Shuttlesworth Day to honor Birmingham civil rights leader
BIRMINGHAM, Ala. (AP) — Birmingham plans to honor its most prominent civil rights leader, the late Rev. Fred L. Shuttlesworth, this coming week on the 100th anniversary of his birthday.
Mayor Randall Woodfin will proclaim Friday as Fred Shuttlesworth Day to coincide with his March 18 birthday. The proclamation will be released during an event at the Birmingham Civil Rights Institute, and the museum will offer free tours as part of the celebration.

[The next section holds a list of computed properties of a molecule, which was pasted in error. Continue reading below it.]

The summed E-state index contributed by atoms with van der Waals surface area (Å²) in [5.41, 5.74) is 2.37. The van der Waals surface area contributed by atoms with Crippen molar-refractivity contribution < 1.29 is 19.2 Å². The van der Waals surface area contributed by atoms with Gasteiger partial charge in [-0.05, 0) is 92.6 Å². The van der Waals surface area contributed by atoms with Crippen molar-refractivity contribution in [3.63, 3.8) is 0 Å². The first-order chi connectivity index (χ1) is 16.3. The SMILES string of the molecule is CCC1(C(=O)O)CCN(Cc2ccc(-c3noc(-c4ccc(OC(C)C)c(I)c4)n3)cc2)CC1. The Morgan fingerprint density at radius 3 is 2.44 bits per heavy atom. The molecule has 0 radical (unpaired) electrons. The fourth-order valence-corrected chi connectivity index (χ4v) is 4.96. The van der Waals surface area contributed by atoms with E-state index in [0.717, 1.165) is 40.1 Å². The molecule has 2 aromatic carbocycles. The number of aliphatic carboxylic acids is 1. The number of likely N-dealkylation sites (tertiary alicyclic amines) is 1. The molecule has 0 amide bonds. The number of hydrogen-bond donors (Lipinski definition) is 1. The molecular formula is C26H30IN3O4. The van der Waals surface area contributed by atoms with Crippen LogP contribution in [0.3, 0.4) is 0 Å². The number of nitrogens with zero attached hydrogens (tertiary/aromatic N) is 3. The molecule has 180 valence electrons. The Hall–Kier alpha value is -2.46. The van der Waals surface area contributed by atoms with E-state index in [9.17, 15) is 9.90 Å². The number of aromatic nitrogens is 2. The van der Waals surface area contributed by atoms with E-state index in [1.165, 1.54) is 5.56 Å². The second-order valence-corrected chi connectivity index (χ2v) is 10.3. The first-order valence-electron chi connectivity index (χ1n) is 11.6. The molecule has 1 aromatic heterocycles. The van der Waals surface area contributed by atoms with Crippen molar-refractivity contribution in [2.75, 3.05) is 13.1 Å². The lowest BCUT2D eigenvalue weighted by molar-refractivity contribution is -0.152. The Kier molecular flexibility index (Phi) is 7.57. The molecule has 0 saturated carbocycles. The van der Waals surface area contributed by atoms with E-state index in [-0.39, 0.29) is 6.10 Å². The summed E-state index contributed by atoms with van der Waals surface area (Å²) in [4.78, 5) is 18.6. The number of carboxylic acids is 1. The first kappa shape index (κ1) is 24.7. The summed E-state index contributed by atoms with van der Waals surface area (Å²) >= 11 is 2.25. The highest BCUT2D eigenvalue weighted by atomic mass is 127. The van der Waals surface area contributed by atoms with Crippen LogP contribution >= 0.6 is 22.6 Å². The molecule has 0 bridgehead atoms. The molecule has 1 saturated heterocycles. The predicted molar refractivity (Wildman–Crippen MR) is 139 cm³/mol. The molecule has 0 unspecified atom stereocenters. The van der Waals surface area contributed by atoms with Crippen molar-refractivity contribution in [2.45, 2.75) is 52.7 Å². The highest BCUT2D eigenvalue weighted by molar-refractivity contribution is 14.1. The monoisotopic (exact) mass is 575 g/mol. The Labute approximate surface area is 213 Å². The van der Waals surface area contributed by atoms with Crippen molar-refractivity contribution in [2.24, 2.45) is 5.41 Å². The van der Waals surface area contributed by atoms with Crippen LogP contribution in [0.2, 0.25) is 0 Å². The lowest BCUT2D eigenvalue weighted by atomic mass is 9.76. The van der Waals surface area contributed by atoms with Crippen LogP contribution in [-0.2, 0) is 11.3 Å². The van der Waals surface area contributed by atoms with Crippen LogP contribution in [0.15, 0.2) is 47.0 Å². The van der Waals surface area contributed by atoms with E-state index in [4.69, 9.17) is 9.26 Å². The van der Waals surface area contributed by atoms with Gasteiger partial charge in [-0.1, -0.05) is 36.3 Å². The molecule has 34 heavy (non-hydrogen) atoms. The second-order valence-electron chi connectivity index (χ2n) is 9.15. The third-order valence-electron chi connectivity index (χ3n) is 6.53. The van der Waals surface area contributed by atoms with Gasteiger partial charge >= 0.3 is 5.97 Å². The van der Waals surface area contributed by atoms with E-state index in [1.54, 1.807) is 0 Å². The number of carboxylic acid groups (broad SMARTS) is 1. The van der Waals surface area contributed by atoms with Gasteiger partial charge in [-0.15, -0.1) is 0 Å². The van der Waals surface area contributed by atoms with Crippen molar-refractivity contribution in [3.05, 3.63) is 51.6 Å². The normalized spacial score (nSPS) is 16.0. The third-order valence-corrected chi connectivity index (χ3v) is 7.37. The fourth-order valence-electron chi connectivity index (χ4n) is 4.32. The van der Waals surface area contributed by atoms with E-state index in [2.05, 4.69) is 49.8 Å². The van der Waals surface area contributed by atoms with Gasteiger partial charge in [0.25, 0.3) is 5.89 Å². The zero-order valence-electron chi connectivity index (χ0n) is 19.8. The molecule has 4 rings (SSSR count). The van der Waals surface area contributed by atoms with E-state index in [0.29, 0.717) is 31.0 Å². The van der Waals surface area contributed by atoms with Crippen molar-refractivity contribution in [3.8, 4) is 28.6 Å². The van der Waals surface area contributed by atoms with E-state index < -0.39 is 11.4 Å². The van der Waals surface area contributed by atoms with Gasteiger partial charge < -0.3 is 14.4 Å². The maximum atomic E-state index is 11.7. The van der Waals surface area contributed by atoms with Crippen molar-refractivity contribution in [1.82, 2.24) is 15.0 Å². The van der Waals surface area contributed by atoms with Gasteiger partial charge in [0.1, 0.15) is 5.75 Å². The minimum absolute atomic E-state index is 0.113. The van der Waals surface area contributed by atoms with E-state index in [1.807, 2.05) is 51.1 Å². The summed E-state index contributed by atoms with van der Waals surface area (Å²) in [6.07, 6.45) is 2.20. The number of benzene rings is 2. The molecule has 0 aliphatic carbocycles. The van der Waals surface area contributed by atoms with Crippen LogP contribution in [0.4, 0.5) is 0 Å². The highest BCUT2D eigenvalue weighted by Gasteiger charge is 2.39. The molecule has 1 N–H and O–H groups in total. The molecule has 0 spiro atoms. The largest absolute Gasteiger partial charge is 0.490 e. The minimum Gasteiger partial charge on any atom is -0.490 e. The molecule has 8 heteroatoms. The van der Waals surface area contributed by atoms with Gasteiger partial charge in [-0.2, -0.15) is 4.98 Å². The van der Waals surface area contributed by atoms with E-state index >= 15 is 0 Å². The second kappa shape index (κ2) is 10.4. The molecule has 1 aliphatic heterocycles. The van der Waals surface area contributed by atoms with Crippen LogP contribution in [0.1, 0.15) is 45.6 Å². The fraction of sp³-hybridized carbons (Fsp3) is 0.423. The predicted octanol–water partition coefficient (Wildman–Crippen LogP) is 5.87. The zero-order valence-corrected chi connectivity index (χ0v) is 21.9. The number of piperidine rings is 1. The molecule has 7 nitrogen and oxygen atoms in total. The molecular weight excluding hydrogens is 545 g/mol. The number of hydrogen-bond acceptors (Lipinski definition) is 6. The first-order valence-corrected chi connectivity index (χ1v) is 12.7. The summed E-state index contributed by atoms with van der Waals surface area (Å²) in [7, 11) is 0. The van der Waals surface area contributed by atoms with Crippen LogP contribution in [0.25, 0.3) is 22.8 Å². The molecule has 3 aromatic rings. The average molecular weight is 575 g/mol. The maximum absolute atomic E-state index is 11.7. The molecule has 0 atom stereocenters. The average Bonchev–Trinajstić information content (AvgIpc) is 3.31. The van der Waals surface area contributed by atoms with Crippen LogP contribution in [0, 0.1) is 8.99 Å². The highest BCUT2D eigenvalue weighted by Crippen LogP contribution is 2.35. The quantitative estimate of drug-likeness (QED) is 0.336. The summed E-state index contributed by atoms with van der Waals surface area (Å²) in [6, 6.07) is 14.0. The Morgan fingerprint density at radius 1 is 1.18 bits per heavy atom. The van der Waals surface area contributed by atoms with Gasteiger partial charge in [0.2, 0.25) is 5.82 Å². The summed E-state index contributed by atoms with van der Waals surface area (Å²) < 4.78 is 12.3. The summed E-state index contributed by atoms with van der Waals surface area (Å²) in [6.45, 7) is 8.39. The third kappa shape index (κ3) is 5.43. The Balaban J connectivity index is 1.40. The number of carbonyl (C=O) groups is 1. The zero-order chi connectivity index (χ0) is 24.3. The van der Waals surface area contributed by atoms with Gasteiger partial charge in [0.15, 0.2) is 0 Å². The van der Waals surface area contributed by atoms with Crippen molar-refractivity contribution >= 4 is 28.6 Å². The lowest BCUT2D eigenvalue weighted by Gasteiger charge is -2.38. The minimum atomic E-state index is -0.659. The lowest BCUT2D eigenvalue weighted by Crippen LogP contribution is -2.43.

Shuttlesworth, who died in 2011 at age 89, became pastor of Bethel Baptist Church in Birmingham in 1953 and soon emerged as a key leader in the struggle for racial equality in what was sometimes called the most segregated city in America. Shuttleworth’s home was bombed, and he was beaten and repeatedly arrested in the fight for civil rights.
The Rev. Martin Luther King Jr., an important ally whose civil rights leadership began in Montgomery while Shuttlesworth worked in Birmingham, praised Shuttlesworth for his courage and tenacity.
A statue of Shuttlesworth already stands outside the institute, and the city’s airport is named in his honor.